Now, there are lots of Americans that are emotionally guarded, even seem kind of mean, but that’s also a cultural thing. Like I said, we’re mixed, and so we have a heritage of people that are very suspicious of strangers or that don’t share emotions as much. For men in general, it has been traditionally looked down upon to share your feelings, express emotions, and so on. This norm has been steadily changing though, and many of the younger people, especially, are becoming more comfortable with self-expression (just listen to Emo music or Emo rap). You all know who colonized us, and the English are famous for being sort of evasive emotionally. Again, to generalize.

Some factors that historically contributed to this were:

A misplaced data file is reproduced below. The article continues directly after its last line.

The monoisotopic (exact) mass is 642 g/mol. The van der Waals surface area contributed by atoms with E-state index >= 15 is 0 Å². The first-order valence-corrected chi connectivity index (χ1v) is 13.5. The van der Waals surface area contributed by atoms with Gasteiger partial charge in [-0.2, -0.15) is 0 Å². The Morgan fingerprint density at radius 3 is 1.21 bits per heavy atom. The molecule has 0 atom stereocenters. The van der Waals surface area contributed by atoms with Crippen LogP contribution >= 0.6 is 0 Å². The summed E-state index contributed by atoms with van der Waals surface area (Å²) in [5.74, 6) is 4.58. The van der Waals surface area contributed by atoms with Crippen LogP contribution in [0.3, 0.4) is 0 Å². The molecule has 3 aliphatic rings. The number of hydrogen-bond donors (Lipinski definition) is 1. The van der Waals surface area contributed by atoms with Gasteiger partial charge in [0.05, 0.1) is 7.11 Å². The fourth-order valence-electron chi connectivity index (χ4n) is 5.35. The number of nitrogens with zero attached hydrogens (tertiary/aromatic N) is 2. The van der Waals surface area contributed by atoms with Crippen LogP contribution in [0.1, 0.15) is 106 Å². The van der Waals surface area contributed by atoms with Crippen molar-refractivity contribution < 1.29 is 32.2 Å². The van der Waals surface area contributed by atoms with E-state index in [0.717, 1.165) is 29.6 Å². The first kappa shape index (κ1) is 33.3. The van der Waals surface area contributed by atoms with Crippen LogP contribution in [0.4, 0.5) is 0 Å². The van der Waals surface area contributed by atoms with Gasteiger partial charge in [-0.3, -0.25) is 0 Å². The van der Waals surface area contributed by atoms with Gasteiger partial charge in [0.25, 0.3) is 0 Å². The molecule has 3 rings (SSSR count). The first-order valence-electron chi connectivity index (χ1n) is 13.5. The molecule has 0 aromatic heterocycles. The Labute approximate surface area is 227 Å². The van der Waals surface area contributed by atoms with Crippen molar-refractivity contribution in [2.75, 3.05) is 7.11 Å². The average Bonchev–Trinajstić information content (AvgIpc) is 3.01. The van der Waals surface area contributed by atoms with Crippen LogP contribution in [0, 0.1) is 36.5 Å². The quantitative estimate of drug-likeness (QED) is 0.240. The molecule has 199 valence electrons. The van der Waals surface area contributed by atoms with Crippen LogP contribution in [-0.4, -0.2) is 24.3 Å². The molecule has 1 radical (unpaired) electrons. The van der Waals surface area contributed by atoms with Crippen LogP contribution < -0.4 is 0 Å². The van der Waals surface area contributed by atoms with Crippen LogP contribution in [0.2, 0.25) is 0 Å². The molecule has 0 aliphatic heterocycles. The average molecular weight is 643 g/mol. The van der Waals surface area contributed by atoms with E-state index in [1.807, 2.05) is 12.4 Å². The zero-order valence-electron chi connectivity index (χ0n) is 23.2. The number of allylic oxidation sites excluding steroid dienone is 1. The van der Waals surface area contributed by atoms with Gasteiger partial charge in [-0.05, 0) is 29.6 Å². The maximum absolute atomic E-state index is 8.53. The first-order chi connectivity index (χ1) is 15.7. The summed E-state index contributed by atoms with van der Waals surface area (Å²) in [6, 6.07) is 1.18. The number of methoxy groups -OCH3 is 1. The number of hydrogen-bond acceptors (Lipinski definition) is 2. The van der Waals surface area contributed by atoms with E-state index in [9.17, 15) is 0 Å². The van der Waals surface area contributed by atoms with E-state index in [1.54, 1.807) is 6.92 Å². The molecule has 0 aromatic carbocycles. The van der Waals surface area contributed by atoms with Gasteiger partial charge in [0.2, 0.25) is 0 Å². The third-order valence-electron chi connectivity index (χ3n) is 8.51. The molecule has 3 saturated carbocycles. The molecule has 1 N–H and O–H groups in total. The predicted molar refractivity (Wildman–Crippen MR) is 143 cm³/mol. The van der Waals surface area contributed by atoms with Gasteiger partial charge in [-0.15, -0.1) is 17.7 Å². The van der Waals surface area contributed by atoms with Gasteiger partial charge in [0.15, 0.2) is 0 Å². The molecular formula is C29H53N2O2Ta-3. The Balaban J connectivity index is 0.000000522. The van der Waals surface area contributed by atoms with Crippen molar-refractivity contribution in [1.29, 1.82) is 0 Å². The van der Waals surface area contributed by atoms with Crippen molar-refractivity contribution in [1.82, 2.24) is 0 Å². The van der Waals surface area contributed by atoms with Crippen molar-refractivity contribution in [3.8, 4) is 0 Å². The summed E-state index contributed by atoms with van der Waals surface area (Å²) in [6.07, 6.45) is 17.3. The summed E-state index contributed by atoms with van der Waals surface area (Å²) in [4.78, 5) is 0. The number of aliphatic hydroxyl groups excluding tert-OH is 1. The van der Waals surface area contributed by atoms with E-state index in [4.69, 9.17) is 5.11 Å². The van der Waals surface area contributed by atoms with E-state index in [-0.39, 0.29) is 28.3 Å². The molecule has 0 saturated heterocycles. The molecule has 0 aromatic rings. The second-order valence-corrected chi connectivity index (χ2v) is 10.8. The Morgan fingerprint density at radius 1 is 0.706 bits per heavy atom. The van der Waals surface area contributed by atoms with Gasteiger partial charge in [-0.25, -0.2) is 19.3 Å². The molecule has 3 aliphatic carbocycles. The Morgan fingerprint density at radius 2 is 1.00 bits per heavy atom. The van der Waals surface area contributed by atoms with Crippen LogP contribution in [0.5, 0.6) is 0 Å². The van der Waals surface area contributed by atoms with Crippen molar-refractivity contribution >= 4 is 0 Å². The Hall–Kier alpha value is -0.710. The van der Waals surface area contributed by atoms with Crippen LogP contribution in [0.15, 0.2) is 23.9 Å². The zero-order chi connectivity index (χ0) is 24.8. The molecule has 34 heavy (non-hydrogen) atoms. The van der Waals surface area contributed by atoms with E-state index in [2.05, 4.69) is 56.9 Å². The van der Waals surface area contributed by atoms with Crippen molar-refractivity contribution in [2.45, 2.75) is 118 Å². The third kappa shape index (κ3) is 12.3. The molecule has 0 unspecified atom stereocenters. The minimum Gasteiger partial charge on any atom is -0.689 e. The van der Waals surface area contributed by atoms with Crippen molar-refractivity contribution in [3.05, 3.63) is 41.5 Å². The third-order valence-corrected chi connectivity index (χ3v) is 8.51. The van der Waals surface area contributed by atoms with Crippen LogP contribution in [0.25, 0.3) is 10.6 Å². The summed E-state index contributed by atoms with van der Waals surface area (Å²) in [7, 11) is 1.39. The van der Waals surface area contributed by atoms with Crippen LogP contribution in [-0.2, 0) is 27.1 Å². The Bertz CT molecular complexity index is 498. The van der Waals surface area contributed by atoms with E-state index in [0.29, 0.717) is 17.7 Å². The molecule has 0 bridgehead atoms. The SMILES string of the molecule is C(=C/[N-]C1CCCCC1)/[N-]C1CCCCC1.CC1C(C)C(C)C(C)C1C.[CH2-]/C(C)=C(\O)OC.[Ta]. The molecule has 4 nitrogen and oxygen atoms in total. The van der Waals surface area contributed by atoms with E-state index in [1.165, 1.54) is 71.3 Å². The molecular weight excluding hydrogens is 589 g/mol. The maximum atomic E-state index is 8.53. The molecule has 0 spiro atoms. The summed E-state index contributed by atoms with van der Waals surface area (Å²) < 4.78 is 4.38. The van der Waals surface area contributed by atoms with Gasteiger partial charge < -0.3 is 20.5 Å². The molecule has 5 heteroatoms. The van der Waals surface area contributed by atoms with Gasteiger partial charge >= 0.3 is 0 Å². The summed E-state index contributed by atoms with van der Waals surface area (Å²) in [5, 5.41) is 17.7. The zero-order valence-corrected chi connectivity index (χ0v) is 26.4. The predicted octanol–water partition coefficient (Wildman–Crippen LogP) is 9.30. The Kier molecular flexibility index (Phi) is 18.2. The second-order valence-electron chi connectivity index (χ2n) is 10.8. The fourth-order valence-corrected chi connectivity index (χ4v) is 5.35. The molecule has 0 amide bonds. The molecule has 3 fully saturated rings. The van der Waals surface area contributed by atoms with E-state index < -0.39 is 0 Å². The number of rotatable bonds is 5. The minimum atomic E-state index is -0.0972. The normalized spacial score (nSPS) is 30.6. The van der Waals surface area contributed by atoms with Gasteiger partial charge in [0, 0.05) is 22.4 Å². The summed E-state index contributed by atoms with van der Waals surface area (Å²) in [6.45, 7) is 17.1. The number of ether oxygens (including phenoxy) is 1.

• wars against foreign powers
  • wars within our borders
  • racial discrimination
  • racial violence
  • riots
  • creepy child abductors
  • mass shootings
  • sometimes our media/government/next-door neighbor has intentionally scared us more than need be

But we get by like any other people.

Another factor in this difference in emotional expression is a matter of East vs West. Eastern cultures tend to connect emotion more to family and community, while Western cultures link emotion to the inner state, meaning it’s more of an individual thing. Even though Americans in general value independence, individualism, and self responsibility, we humans are made to live in communities. We rely on each other for emotional well-being, and a society that’s famous for individualism is vulnerable to certain emotional setbacks. There are scarily high rates of mental illnesses like depression and anxiety, as well as hospitalized, suicidal, or self-harming individuals, not to mention the high amount of suicides. I’ll leave the stats out this time since this post isn’t about mental illness, but you can bet there’s a lot of it to go around.